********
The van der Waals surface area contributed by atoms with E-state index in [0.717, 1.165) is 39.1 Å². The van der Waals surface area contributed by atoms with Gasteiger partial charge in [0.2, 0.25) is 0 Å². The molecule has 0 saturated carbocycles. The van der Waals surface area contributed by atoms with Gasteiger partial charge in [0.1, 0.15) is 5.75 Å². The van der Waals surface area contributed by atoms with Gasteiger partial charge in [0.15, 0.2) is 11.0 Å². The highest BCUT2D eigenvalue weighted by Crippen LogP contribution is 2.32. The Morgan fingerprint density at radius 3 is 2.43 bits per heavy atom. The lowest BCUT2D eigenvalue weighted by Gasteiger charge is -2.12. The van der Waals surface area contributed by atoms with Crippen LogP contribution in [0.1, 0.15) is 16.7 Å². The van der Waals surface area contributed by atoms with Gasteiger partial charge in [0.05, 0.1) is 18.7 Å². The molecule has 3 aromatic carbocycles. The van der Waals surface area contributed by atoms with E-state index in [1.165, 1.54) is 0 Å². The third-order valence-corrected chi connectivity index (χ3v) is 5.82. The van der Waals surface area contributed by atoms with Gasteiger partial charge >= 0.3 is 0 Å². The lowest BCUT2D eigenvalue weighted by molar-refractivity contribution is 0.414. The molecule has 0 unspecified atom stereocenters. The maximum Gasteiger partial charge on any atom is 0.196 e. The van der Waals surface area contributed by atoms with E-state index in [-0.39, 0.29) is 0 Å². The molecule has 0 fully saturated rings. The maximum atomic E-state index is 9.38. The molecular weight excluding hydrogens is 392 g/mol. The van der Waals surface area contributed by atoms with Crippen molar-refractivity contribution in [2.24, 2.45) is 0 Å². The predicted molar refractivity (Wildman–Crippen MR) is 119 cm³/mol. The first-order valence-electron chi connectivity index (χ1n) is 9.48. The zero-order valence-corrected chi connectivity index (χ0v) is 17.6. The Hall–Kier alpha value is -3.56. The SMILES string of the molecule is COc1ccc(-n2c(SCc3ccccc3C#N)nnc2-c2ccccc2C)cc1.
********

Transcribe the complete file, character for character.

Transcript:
The van der Waals surface area contributed by atoms with E-state index in [0.717, 1.165) is 39.1 Å². The van der Waals surface area contributed by atoms with Gasteiger partial charge in [0.2, 0.25) is 0 Å². The molecule has 0 saturated carbocycles. The van der Waals surface area contributed by atoms with Gasteiger partial charge in [0.1, 0.15) is 5.75 Å². The van der Waals surface area contributed by atoms with Gasteiger partial charge in [0.15, 0.2) is 11.0 Å². The highest BCUT2D eigenvalue weighted by Crippen LogP contribution is 2.32. The Morgan fingerprint density at radius 3 is 2.43 bits per heavy atom. The lowest BCUT2D eigenvalue weighted by Gasteiger charge is -2.12. The van der Waals surface area contributed by atoms with Crippen LogP contribution in [0.1, 0.15) is 16.7 Å². The van der Waals surface area contributed by atoms with Gasteiger partial charge in [0.05, 0.1) is 18.7 Å². The molecule has 3 aromatic carbocycles. The van der Waals surface area contributed by atoms with E-state index in [1.165, 1.54) is 0 Å². The third-order valence-corrected chi connectivity index (χ3v) is 5.82. The van der Waals surface area contributed by atoms with Gasteiger partial charge >= 0.3 is 0 Å². The lowest BCUT2D eigenvalue weighted by molar-refractivity contribution is 0.414. The molecule has 0 unspecified atom stereocenters. The maximum Gasteiger partial charge on any atom is 0.196 e. The van der Waals surface area contributed by atoms with E-state index in [-0.39, 0.29) is 0 Å². The molecule has 0 fully saturated rings. The maximum atomic E-state index is 9.38. The molecular weight excluding hydrogens is 392 g/mol. The van der Waals surface area contributed by atoms with Crippen molar-refractivity contribution in [2.24, 2.45) is 0 Å². The predicted molar refractivity (Wildman–Crippen MR) is 119 cm³/mol. The first-order valence-electron chi connectivity index (χ1n) is 9.48. The zero-order valence-corrected chi connectivity index (χ0v) is 17.6. The Hall–Kier alpha value is -3.56. The SMILES string of the molecule is COc1ccc(-n2c(SCc3ccccc3C#N)nnc2-c2ccccc2C)cc1.